The 7 Nonfiction Books that Influenced Me Most in 2016


This year, I set myself the goal of reading at least one nonfiction book a month, in an effort to read more nonfiction. While there are still quite a few nonfiction books on my TBR that I didn’t get around to, I think I was very successful. Reading more nonfiction this year had a huge impact on me, and I will be continuing for the foreseeable future. Since the year is almost up, I wanted to share the nonfiction books that influenced me most. These are not necessarily favorites – though I did enjoy every single one of them – but the books that changed the way I see the world. I am so glad to have read these books, and highly recommend all of them.

  1. A Nation of Immigrants by John F. Kennedy. I was not expecting to love this book as much as I did. It is a fantastic overview of the history of immigration in the US, but what I liked best was how it looked at the political issues that immigration presents in a country that no longer has the wide open frontiers it once did. It was definitely thought-provoking, and probably as relevant now (if not more so) than it was when JFK first wrote it.
  2. My Life on the Road by Gloria Steinem. I went into this book expecting a interesting, feminist story. What I was not expecting was how much this book made me think about politics and society in a different way. I’ll admit, this book definitely changed my perspective on some things, and I think it made me a better person. I am so thankful to have read this at the beginning of the year, because I feel like I was able to look at the insane politics that came with 2016 from a more open-minded and educated place.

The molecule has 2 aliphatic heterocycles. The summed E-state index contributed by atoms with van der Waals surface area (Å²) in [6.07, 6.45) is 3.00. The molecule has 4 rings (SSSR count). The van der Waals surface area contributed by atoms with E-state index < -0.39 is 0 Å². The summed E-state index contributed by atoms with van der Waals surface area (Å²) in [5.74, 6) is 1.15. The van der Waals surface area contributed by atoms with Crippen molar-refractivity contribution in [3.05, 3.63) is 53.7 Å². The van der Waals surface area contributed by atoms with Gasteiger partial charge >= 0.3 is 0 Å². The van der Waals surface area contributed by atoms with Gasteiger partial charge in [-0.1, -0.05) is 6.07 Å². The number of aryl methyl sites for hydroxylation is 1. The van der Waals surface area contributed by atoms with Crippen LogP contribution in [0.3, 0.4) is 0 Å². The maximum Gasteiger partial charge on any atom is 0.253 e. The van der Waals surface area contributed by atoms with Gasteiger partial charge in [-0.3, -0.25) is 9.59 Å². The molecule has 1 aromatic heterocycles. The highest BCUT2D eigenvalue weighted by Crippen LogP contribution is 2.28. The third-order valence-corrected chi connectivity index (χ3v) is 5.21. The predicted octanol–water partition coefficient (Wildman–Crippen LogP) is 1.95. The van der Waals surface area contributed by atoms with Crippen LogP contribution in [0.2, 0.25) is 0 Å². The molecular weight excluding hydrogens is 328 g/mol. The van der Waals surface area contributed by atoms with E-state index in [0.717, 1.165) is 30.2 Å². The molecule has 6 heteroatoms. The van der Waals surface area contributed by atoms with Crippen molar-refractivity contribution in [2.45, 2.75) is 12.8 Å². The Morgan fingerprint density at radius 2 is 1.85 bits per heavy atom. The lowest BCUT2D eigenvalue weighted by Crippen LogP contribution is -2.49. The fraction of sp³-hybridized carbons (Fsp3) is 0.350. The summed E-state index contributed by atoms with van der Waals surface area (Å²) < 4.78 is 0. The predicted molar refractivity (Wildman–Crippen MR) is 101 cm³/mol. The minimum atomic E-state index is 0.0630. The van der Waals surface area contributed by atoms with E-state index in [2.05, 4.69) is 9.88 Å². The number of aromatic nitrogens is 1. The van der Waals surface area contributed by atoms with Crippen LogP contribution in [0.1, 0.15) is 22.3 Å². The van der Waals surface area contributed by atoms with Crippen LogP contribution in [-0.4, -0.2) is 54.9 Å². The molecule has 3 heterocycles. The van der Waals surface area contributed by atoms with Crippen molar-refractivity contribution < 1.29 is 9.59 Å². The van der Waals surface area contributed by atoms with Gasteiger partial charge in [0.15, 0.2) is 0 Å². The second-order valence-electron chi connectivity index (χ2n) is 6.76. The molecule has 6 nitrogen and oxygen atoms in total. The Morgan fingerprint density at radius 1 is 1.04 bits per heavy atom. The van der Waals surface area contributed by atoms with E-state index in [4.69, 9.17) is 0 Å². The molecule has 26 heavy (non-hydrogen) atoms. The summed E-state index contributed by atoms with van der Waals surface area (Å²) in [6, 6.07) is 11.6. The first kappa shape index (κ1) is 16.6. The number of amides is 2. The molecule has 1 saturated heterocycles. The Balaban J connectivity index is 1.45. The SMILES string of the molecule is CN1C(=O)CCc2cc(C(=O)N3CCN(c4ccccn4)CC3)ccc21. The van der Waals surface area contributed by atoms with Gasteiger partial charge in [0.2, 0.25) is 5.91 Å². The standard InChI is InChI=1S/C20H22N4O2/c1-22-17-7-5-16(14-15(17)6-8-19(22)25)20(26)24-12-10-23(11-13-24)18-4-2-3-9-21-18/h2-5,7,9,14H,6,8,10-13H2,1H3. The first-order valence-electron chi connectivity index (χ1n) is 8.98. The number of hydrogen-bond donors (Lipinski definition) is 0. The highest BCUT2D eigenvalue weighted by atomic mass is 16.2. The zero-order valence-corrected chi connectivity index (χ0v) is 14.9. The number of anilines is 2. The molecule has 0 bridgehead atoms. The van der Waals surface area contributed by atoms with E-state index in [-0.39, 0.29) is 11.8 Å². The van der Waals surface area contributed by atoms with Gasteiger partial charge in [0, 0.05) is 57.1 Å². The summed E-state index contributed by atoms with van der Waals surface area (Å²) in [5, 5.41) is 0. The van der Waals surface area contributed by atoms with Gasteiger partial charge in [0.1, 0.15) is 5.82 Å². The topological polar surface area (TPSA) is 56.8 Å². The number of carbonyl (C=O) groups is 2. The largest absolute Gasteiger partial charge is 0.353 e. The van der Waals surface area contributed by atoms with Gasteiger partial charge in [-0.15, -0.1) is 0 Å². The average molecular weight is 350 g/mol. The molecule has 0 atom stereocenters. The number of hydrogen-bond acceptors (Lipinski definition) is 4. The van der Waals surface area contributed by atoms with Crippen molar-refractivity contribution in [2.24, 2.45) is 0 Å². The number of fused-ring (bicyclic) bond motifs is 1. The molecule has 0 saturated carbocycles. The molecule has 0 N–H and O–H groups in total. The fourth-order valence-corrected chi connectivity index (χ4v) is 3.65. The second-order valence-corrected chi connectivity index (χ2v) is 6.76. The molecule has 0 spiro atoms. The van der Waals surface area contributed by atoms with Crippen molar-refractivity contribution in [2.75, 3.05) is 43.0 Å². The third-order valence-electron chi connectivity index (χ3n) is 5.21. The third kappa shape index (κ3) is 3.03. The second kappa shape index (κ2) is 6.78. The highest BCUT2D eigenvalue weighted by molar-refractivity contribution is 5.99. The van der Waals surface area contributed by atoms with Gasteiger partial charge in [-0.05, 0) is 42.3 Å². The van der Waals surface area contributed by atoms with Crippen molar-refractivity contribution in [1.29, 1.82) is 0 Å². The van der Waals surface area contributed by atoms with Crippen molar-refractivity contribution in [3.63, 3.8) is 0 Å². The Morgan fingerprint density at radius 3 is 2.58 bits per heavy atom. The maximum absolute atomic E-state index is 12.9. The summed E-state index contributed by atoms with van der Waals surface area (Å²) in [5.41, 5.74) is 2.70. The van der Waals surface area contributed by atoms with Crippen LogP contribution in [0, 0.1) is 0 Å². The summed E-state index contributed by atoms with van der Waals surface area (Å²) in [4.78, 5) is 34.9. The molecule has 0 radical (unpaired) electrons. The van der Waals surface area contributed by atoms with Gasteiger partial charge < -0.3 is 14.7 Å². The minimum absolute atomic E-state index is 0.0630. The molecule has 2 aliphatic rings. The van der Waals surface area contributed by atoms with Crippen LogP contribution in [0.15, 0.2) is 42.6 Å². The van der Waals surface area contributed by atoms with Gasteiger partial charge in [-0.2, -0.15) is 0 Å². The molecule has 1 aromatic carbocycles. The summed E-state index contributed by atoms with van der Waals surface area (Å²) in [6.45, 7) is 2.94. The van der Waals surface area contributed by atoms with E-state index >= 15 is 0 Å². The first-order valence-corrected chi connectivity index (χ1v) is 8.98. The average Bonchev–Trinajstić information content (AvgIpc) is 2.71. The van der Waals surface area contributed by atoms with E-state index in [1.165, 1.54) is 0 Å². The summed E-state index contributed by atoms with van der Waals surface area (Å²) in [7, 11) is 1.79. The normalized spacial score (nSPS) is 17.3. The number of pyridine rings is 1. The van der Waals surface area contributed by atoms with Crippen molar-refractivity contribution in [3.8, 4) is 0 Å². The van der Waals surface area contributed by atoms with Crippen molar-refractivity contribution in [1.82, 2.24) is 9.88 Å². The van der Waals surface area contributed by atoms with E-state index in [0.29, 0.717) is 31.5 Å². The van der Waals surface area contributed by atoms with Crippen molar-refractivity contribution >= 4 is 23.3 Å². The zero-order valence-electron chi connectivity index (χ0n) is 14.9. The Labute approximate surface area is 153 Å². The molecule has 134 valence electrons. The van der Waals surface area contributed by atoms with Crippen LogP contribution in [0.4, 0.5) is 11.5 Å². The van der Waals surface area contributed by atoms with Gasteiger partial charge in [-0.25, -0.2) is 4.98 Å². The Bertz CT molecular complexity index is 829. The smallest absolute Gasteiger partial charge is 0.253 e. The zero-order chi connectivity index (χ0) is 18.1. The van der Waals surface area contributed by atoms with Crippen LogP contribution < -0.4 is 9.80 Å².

3. We Should All Be Feminists by Chimamanda Ngozi Adichie. I firmly believe that everyone should read this book. More than anything, it made me more aware of the anti-feminism in my every day life, and I feel like a whole new person. I think about things differently, and I like it. This book made me stronger, and it’s one I will be revisiting again and again. If you haven’t read it yet, please do. (It’s one of the books I’m giving away this month to celebrate my two-year blogiversary and my love of diverse books. Check out my Twitter – @biblioadvntrs – to enter!)
  4. How to Be a Woman by Caitlin Moran. I really enjoyed this book, and I love how it made me more conscious of my identity as a woman, and what that means in relation to the rest of the world. It made me feel confident and comfortable, and helped me look at the things that tend to detract from my self-confidence with more of a sense of humor.
  5. The Opposite of Loneliness by Marina Keegan. This book is only about half nonfiction, but I thought I’d include it anyway. This book taught me a lot, both about writing and about life. It made me want to take more risks, and spend more time doing what I love, instead of worrying about being good enough.
  6. You’re Never Weird on the Internet (Almost) by Felicia Day. I went into this book expecting to be entertained, but I got so much more! This book was so much about being yourself, doing what you’re passionate about, and not let being a woman in a man’s world scare you. I love Felicia Day, and this was a fantastic read that made me love her even more.